The Teaching of English to Speakers of Other Languages (TESOL) program offers a graduate certificate* designed to meet the needs of individuals wishing to apply teaching and learning language in various professional fields. This specialized field of study requires training in linguistics, second language acquisition, language pedagogy, assessment, research, materials development, program administration, and cross-cultural communication. Upon successful completion of the program, students should have an understanding of the basic theoretical concepts and practical approaches to teaching English in a variety of teaching contexts.
*Please note: This certificate does not lead to an ESL PK-12 teaching license.
Familiarity with both standard and non-standard varieties of English in countries where English is spoken as a first language, as an official language, and as an influential foreign language. Examination of the conditions and contexts surrounding the development and expansion of English as a global language through historical, linguistic, social, cultural, political, and literary concerns. Selected studies of sociolinguistic variables, language change, code-switching, and universal grammar to inform discussion of such variation as found in African-American English, Indian English, British dialects, and English-based pidgins and creoles. Will also include the fundamentals of philology in applied areas.
Introduction to adult learning theories and contexts for teaching the adult language learner. Examination of goals, principles, and best practices for teaching English as a Second or Foreign Language, and ways to evaluate adults’ second language development. Exploration of the influence of varying backgrounds on adult language learning to promote an effective, communicative language classroom for students of varied ages and levels in various adult language teaching situations.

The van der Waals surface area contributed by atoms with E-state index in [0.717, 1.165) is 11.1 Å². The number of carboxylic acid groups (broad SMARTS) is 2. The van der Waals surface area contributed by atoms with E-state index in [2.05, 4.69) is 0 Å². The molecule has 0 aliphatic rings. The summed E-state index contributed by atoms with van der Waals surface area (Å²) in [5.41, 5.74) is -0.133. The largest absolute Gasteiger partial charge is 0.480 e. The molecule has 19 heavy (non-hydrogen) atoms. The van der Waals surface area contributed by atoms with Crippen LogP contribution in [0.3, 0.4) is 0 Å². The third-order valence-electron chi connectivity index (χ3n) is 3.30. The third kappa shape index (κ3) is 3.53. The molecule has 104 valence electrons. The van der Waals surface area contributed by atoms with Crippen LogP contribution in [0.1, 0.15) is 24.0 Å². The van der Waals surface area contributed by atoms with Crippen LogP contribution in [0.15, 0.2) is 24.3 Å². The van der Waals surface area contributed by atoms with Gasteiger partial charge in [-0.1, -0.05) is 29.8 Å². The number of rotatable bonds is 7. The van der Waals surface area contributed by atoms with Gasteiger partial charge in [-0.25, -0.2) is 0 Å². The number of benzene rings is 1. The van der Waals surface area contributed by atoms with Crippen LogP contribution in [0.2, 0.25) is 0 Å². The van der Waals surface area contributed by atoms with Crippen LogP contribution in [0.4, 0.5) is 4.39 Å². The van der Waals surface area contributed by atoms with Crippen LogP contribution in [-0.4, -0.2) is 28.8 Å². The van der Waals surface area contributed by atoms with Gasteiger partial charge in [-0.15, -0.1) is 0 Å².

Introduction to curriculum theories and their application toward the process of curriculum development, from needs analysis to course evaluation, utilizing a needs-based, learner-centered approach to selecting, adapting, and designing curricula, courses, and materials. Emphasis is on ESOL curricular design and appropriate instructional planning to address the socio-cultural, physical, and educational needs of students in Pre-K-12 and university settings. Attention is given to English for Academic Purposes and Content-Based Instruction.
Intensive examination of how humans learn second languages. Review of the theories and key concepts of first and second language acquisition. Examines theoretical models and research on such issues as differences between L1 and L2 acquisition, the variables that may affect the language development processes, the effect of age on language acquisition, cognitive factors in second language acquisition, and learner variables. Exploration of sociocultural factors included.
Examination of theories and practices underlying the teaching and learning of second language writing. Inquiry into rhetorical, political, linguistic, and pedagogical issues in teaching writing at English language institutes or at the college or university level to learners whose first or strongest language is not English. Emphasis on developing the background necessary to examine and refine one’s pedagogical position on the teaching of academic writing to linguistically and culturally diverse learners that includes English for Specific Purposes. Attention given to Contrastive Rhetoric and Computer-Mediated Communication.